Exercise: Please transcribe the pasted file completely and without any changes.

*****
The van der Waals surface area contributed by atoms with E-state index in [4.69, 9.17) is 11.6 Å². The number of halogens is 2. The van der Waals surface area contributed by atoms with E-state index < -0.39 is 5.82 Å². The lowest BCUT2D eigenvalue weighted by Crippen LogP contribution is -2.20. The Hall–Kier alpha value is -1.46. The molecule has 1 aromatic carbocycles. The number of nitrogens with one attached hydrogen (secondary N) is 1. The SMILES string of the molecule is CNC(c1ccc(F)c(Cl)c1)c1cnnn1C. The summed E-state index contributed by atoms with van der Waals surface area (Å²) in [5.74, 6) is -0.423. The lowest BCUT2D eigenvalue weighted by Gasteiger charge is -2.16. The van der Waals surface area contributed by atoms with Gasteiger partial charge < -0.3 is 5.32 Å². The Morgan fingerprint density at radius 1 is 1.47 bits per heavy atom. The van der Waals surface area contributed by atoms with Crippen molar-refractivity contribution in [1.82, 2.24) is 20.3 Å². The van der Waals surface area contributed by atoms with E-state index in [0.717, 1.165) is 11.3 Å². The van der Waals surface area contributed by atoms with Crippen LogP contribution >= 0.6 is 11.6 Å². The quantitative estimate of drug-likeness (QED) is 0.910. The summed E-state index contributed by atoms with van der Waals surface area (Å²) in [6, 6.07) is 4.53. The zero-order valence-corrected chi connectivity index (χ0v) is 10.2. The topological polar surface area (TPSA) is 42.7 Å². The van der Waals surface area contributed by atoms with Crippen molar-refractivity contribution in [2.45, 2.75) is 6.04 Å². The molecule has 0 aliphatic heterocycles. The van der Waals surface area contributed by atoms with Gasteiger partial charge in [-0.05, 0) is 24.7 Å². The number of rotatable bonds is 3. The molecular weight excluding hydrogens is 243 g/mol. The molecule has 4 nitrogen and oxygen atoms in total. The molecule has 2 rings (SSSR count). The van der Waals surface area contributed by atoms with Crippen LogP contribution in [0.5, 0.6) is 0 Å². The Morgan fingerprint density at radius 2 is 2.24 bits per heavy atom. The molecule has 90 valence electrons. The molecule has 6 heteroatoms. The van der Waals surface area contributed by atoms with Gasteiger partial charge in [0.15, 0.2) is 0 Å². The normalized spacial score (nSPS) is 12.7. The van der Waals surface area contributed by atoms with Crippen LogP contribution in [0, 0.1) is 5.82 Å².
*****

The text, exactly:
The van der Waals surface area contributed by atoms with E-state index in [4.69, 9.17) is 11.6 Å². The number of halogens is 2. The van der Waals surface area contributed by atoms with E-state index < -0.39 is 5.82 Å². The lowest BCUT2D eigenvalue weighted by Crippen LogP contribution is -2.20. The Hall–Kier alpha value is -1.46. The molecule has 1 aromatic carbocycles. The number of nitrogens with one attached hydrogen (secondary N) is 1. The SMILES string of the molecule is CNC(c1ccc(F)c(Cl)c1)c1cnnn1C. The summed E-state index contributed by atoms with van der Waals surface area (Å²) in [5.74, 6) is -0.423. The lowest BCUT2D eigenvalue weighted by Gasteiger charge is -2.16. The van der Waals surface area contributed by atoms with Gasteiger partial charge < -0.3 is 5.32 Å². The Morgan fingerprint density at radius 1 is 1.47 bits per heavy atom. The van der Waals surface area contributed by atoms with Crippen molar-refractivity contribution in [1.82, 2.24) is 20.3 Å². The van der Waals surface area contributed by atoms with E-state index in [0.717, 1.165) is 11.3 Å². The van der Waals surface area contributed by atoms with Crippen LogP contribution >= 0.6 is 11.6 Å². The quantitative estimate of drug-likeness (QED) is 0.910. The summed E-state index contributed by atoms with van der Waals surface area (Å²) in [6, 6.07) is 4.53. The zero-order valence-corrected chi connectivity index (χ0v) is 10.2. The topological polar surface area (TPSA) is 42.7 Å². The van der Waals surface area contributed by atoms with Crippen molar-refractivity contribution in [2.45, 2.75) is 6.04 Å². The molecule has 0 aliphatic heterocycles. The van der Waals surface area contributed by atoms with Gasteiger partial charge in [-0.05, 0) is 24.7 Å². The number of rotatable bonds is 3. The molecular weight excluding hydrogens is 243 g/mol. The molecule has 4 nitrogen and oxygen atoms in total. The molecule has 2 rings (SSSR count). The van der Waals surface area contributed by atoms with Crippen LogP contribution in [0.5, 0.6) is 0 Å². The Morgan fingerprint density at radius 2 is 2.24 bits per heavy atom. The molecule has 90 valence electrons. The molecule has 6 heteroatoms. The van der Waals surface area contributed by atoms with Gasteiger partial charge in [0.15, 0.2) is 0 Å². The normalized spacial score (nSPS) is 12.7. The van der Waals surface area contributed by atoms with Crippen LogP contribution in [0, 0.1) is 5.82 Å².